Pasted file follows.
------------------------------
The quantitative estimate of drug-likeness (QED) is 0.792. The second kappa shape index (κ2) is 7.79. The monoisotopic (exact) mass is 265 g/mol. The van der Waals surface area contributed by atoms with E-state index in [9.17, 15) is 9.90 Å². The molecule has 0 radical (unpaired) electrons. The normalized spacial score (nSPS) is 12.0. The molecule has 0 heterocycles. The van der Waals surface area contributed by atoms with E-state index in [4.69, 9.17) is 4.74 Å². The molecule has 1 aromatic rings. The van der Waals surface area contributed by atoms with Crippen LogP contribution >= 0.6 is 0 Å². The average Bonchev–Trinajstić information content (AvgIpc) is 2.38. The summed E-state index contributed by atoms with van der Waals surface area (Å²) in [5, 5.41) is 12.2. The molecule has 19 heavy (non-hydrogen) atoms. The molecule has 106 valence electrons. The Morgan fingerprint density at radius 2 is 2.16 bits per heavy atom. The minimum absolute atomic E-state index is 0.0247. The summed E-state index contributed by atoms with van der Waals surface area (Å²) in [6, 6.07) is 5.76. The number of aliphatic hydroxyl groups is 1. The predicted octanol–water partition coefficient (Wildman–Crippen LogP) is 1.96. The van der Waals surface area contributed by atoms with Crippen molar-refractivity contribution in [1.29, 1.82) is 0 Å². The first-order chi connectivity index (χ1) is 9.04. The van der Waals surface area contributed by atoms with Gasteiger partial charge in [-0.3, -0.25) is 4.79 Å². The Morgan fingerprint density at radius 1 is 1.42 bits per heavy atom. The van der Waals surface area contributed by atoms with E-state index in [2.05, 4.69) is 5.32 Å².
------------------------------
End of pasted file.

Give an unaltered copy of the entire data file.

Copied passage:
The quantitative estimate of drug-likeness (QED) is 0.792. The second kappa shape index (κ2) is 7.79. The monoisotopic (exact) mass is 265 g/mol. The van der Waals surface area contributed by atoms with E-state index in [9.17, 15) is 9.90 Å². The molecule has 0 radical (unpaired) electrons. The normalized spacial score (nSPS) is 12.0. The molecule has 0 heterocycles. The van der Waals surface area contributed by atoms with E-state index in [4.69, 9.17) is 4.74 Å². The molecule has 1 aromatic rings. The van der Waals surface area contributed by atoms with Crippen LogP contribution >= 0.6 is 0 Å². The average Bonchev–Trinajstić information content (AvgIpc) is 2.38. The summed E-state index contributed by atoms with van der Waals surface area (Å²) in [5, 5.41) is 12.2. The molecule has 19 heavy (non-hydrogen) atoms. The molecule has 106 valence electrons. The Morgan fingerprint density at radius 2 is 2.16 bits per heavy atom. The minimum absolute atomic E-state index is 0.0247. The summed E-state index contributed by atoms with van der Waals surface area (Å²) in [6, 6.07) is 5.76. The number of aliphatic hydroxyl groups is 1. The predicted octanol–water partition coefficient (Wildman–Crippen LogP) is 1.96. The van der Waals surface area contributed by atoms with Crippen molar-refractivity contribution in [1.29, 1.82) is 0 Å². The first-order chi connectivity index (χ1) is 9.04. The van der Waals surface area contributed by atoms with Gasteiger partial charge in [-0.3, -0.25) is 4.79 Å². The Morgan fingerprint density at radius 1 is 1.42 bits per heavy atom. The van der Waals surface area contributed by atoms with E-state index in [2.05, 4.69) is 5.32 Å².